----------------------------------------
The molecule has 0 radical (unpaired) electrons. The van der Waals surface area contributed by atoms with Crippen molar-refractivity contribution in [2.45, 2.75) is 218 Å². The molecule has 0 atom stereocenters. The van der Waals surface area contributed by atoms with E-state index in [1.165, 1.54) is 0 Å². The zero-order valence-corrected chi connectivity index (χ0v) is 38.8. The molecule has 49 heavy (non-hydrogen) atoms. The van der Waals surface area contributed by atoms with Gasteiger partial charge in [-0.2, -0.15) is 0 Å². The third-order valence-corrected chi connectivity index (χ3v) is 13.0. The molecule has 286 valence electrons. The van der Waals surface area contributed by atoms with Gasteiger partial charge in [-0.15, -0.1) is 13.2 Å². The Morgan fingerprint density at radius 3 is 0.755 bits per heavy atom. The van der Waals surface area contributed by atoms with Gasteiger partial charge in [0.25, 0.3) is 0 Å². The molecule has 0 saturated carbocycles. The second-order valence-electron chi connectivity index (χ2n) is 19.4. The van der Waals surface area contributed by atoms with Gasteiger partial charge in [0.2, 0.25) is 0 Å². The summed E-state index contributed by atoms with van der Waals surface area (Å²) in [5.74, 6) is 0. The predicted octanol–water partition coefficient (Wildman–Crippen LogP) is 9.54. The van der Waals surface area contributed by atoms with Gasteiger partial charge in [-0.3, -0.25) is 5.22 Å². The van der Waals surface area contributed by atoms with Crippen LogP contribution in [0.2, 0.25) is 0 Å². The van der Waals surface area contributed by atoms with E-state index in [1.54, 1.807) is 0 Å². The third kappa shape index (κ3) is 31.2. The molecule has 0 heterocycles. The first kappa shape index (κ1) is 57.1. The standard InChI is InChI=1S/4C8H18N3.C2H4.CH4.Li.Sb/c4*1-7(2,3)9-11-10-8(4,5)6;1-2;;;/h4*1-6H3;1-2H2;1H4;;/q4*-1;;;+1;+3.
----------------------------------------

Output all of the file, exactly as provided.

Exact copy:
The molecule has 0 radical (unpaired) electrons. The van der Waals surface area contributed by atoms with Crippen molar-refractivity contribution in [2.45, 2.75) is 218 Å². The molecule has 0 atom stereocenters. The van der Waals surface area contributed by atoms with E-state index in [1.165, 1.54) is 0 Å². The zero-order valence-corrected chi connectivity index (χ0v) is 38.8. The molecule has 49 heavy (non-hydrogen) atoms. The van der Waals surface area contributed by atoms with Gasteiger partial charge in [-0.2, -0.15) is 0 Å². The third-order valence-corrected chi connectivity index (χ3v) is 13.0. The molecule has 286 valence electrons. The van der Waals surface area contributed by atoms with Gasteiger partial charge in [-0.15, -0.1) is 13.2 Å². The Morgan fingerprint density at radius 3 is 0.755 bits per heavy atom. The van der Waals surface area contributed by atoms with Gasteiger partial charge in [0.25, 0.3) is 0 Å². The molecule has 0 saturated carbocycles. The second-order valence-electron chi connectivity index (χ2n) is 19.4. The van der Waals surface area contributed by atoms with Gasteiger partial charge in [0.2, 0.25) is 0 Å². The summed E-state index contributed by atoms with van der Waals surface area (Å²) in [5.74, 6) is 0. The predicted octanol–water partition coefficient (Wildman–Crippen LogP) is 9.54. The van der Waals surface area contributed by atoms with Gasteiger partial charge in [-0.3, -0.25) is 5.22 Å². The van der Waals surface area contributed by atoms with Crippen LogP contribution in [0.2, 0.25) is 0 Å². The van der Waals surface area contributed by atoms with E-state index in [1.54, 1.807) is 0 Å². The third kappa shape index (κ3) is 31.2. The molecule has 0 heterocycles. The first kappa shape index (κ1) is 57.1. The standard InChI is InChI=1S/4C8H18N3.C2H4.CH4.Li.Sb/c4*1-7(2,3)9-11-10-8(4,5)6;1-2;;;/h4*1-6H3;1-2H2;1H4;;/q4*-1;;;+1;+3.